Eventually, both made the Olympic teams. Both Friedbergs pick those moments as the highlight of their fencing career.
“Making the team was the highlight,” John Friedberg said. “The medals were secondary.”
Of course, both of them also faced challenges. For Paul Friedberg, important losses were a setback. John Friedberg said the biggest challenge for him was his 1987 injury, which required back surgery.
Because of their emotional investments in these highs and lows, the two have a deep connection. But they’ve also competed against each other, including for limited positions on the Olympic team. In the spur of the action, when they pull on their mesh-front masks, face each other, and begin the dance of advances and retreats, their brains go to war.
“We were pretty much at each other’s throats,” Paul Friedberg said. Both would get the most out of those sessions because of how competitive they got. “You get angry at each other and want to learn together,” he said.
But that energy ended when the game did.
“We always left it at the gym, and never had any animosity no matter what happened in the gym,” John Friedberg said. They trained together in New York, which Paul Friedberg called a decade of bonding.
“I started and he came along so I was pretty much beating up on him most of the time,” Paul Friedberg sai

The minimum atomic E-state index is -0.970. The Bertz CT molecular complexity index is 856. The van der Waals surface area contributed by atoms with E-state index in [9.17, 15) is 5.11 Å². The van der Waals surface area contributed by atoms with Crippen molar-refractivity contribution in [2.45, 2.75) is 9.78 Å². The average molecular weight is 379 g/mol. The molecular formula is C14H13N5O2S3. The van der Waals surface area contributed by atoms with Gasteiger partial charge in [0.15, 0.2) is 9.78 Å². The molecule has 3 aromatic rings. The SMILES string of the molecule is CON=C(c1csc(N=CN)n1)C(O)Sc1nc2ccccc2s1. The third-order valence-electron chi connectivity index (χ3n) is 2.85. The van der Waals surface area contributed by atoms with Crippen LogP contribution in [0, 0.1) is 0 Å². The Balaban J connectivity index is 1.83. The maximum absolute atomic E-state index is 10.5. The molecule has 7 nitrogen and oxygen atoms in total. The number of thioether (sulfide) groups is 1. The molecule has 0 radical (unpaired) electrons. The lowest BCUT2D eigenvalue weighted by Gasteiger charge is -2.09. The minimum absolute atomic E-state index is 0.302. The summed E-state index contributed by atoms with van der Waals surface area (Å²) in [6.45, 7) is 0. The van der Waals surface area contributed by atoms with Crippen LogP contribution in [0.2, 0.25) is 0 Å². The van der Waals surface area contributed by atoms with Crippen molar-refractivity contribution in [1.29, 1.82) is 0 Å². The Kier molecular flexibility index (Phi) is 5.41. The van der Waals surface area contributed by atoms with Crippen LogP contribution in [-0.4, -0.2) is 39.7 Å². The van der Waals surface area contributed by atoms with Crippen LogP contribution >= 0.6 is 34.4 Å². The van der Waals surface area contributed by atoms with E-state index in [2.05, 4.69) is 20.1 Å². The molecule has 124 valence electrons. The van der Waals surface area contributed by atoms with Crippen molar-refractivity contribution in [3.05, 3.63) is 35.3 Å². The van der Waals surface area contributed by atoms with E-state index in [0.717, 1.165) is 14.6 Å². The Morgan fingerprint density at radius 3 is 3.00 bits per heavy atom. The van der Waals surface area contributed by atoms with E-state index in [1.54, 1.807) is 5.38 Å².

d. “I would usually win in the early days. Then he became more competitive.”
“For the greater part of my career, he was better; I was always catching up,” John Friedberg said. “Toward the end of his career, I started to surpass him. He stepped back to focus on family, while I was still heavily into it.”
As the years passed, it became rarer for them to encounter each other in competitions, and it evolved into a shared pastime.
Now focused on his consulting career, Paul Friedberg still fences in his free time. He is an assistant volunteer coach for Massachusetts Institute of Technology’s team, and he goes to the Cambridge Fencing Center (run out of the same MIT location by the same head coach) on the weekends to train kids ages 10-14.
John Friedberg is now the coach of Fencing Club of Mercer County, N.J., which he started about seven years ago after his two daughters graduated college.
“I really like connecting with my students — there’s about 100 — and I’ve known many for a long time now,” he said. “I watch them grow, progress, enjoy learning.”
Paul Friedberg’s Jewish identity to him means culture. He and his wife live a block from a synagogue, to help them raise their sons Jewish.
John Friedberg and his wife also share a strong Jewish identity, and he sees the culture as a way to come together. Judaism to him is about family.
Despite their separate lives now, they do still fence together sometimes. Paul Friedberg tries to visit his brother’s club and rekindle the competition.
“It’s a lot of fun,” Paul Friedberg said. “The temperatures rise, and at the end of it, we’re still family.”